He was cheery and more casual than ever at breakfast. All day she tried
to devise a way of giving Erik up. Telephone? The village central would
unquestionably "listen in." A letter? It might be found. Go to see
him? Impossible. That evening Kennicott gave her, without comment, an
envelope. The letter was signed "E. V."
I know I can't do anything but make trouble for you, I think. I am going
to Minneapolis tonight and from there as soon as I can either to New
York or Chicago. I will do as big things as I can. I--I can't write I
love you too much--God keep you.
Until she heard the whistle which told her that the Minneapolis train
was leaving town, she kept herself from thinking, from moving. Then it
was all over. She had no plan nor desire for anything.
When she caught Kennicott looking at her over his newspaper she fled
to his arms, thrusting the paper aside, and for the first time in years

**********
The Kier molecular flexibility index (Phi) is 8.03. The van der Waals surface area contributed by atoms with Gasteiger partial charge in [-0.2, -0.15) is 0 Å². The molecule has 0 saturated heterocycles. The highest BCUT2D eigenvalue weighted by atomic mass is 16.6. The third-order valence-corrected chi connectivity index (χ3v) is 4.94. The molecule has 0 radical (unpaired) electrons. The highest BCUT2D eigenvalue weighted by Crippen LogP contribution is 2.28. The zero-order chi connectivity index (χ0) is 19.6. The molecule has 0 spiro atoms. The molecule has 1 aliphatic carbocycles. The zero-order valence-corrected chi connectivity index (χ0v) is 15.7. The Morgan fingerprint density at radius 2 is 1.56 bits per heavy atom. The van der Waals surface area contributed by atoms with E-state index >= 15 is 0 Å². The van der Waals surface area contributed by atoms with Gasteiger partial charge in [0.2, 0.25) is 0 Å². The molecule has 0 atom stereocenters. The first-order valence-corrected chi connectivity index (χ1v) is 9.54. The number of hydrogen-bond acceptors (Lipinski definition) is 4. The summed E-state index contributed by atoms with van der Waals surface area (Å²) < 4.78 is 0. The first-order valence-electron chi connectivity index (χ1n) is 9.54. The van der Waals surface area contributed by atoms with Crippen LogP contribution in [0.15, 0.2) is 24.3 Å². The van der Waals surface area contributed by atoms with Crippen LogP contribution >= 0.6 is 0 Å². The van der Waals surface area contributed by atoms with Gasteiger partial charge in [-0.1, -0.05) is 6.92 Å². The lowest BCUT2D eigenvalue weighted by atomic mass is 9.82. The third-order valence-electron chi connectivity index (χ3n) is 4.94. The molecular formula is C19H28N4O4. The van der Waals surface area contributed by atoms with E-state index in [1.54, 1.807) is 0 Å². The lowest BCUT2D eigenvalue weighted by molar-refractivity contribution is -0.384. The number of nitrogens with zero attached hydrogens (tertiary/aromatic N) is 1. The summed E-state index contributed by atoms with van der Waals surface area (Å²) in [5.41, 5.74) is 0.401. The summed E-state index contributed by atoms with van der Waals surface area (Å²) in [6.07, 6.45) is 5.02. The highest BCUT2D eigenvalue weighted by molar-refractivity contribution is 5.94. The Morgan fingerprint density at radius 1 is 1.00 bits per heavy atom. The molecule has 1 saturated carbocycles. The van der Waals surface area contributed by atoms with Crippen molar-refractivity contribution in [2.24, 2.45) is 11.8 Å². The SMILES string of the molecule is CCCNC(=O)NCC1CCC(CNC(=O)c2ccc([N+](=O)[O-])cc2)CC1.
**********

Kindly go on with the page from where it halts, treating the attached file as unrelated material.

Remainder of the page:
they were lovers. But she knew that she still had no plan in life, save
always to go along the same streets, past the same people, to the same
A week after Erik's going the maid startled her by announcing, "There's
a Mr. Valborg down-stairs say he vant to see you."
She was conscious of the maid's interested stare, angry at this
shattering of the calm in which she had hidden. She crept down, peeped
into the living-room. It was not Erik Valborg who stood there; it was a
small, gray-bearded, yellow-faced man in mucky boots, canvas jacket, and
red mittens. He glowered at her with shrewd red eyes.
"You de doc's wife?"
"I'm Adolph Valborg, from up by Jefferson. I'm Erik's father."
"Oh!" He was a monkey-faced little man, and not gentle.
"What you done wit' my son?"
"I don't think I understand you."
"I t'ink you're going to understand before I get t'rough! Where is he?"
"Why, really----I presume that he's in Minneapolis."
"You presume!" He looked through her with a contemptuousness such as
she could not have imagined. Only an insane contortion of spelling could
portray his lyric whine, his mangled consonants. He clamored, "Presume!
Dot's a fine word! I don't want no fine words and I don't want no more
lies! I want to know what you KNOW!"
"See here, Mr. Valborg, you may stop this bullying right now. I'm not
one of your farmwomen. I don't know where your son is, and there's no